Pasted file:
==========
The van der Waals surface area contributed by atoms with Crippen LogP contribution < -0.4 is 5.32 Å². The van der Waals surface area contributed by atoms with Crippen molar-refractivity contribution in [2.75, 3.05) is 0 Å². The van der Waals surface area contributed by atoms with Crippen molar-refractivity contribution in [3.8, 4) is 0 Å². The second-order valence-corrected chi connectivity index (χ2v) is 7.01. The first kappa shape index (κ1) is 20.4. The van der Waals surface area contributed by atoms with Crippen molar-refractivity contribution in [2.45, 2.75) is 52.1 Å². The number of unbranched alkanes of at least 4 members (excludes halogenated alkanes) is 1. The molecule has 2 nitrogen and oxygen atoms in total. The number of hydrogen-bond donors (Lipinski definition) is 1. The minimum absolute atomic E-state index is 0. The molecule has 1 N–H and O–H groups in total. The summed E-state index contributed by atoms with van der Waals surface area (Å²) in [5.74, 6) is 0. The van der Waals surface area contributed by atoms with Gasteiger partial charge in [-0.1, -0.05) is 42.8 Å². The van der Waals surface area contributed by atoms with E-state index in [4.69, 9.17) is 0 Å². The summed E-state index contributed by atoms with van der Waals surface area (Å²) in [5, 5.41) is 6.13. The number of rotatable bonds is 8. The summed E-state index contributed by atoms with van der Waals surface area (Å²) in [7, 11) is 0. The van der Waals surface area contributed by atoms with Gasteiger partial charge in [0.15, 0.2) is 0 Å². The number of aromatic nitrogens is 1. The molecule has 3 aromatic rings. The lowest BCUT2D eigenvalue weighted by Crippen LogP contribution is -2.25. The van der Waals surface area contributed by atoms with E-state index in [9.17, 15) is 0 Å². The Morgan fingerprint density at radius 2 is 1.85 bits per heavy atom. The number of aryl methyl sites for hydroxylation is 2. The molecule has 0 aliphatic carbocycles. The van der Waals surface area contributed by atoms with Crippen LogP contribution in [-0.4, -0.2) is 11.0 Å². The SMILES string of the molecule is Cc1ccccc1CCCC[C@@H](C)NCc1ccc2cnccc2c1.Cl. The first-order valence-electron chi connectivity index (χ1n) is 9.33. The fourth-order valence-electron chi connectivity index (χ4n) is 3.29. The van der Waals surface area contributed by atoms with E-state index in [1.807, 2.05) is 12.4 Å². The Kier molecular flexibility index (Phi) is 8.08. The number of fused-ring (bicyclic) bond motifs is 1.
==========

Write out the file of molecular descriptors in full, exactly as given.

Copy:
The van der Waals surface area contributed by atoms with Crippen LogP contribution < -0.4 is 5.32 Å². The van der Waals surface area contributed by atoms with Crippen molar-refractivity contribution in [2.75, 3.05) is 0 Å². The van der Waals surface area contributed by atoms with Crippen molar-refractivity contribution in [3.8, 4) is 0 Å². The second-order valence-corrected chi connectivity index (χ2v) is 7.01. The first kappa shape index (κ1) is 20.4. The van der Waals surface area contributed by atoms with Crippen molar-refractivity contribution in [2.45, 2.75) is 52.1 Å². The number of unbranched alkanes of at least 4 members (excludes halogenated alkanes) is 1. The molecule has 2 nitrogen and oxygen atoms in total. The number of hydrogen-bond donors (Lipinski definition) is 1. The minimum absolute atomic E-state index is 0. The molecule has 1 N–H and O–H groups in total. The summed E-state index contributed by atoms with van der Waals surface area (Å²) in [5.74, 6) is 0. The van der Waals surface area contributed by atoms with Gasteiger partial charge in [-0.1, -0.05) is 42.8 Å². The van der Waals surface area contributed by atoms with E-state index in [4.69, 9.17) is 0 Å². The summed E-state index contributed by atoms with van der Waals surface area (Å²) in [5, 5.41) is 6.13. The number of rotatable bonds is 8. The summed E-state index contributed by atoms with van der Waals surface area (Å²) in [7, 11) is 0. The van der Waals surface area contributed by atoms with Gasteiger partial charge in [0.15, 0.2) is 0 Å². The number of aromatic nitrogens is 1. The molecule has 3 aromatic rings. The lowest BCUT2D eigenvalue weighted by Crippen LogP contribution is -2.25. The van der Waals surface area contributed by atoms with E-state index in [9.17, 15) is 0 Å². The Morgan fingerprint density at radius 2 is 1.85 bits per heavy atom. The number of aryl methyl sites for hydroxylation is 2. The molecule has 0 aliphatic carbocycles. The van der Waals surface area contributed by atoms with Crippen LogP contribution in [-0.4, -0.2) is 11.0 Å². The SMILES string of the molecule is Cc1ccccc1CCCC[C@@H](C)NCc1ccc2cnccc2c1.Cl. The first-order valence-electron chi connectivity index (χ1n) is 9.33. The fourth-order valence-electron chi connectivity index (χ4n) is 3.29. The van der Waals surface area contributed by atoms with E-state index in [1.807, 2.05) is 12.4 Å². The Kier molecular flexibility index (Phi) is 8.08. The number of fused-ring (bicyclic) bond motifs is 1.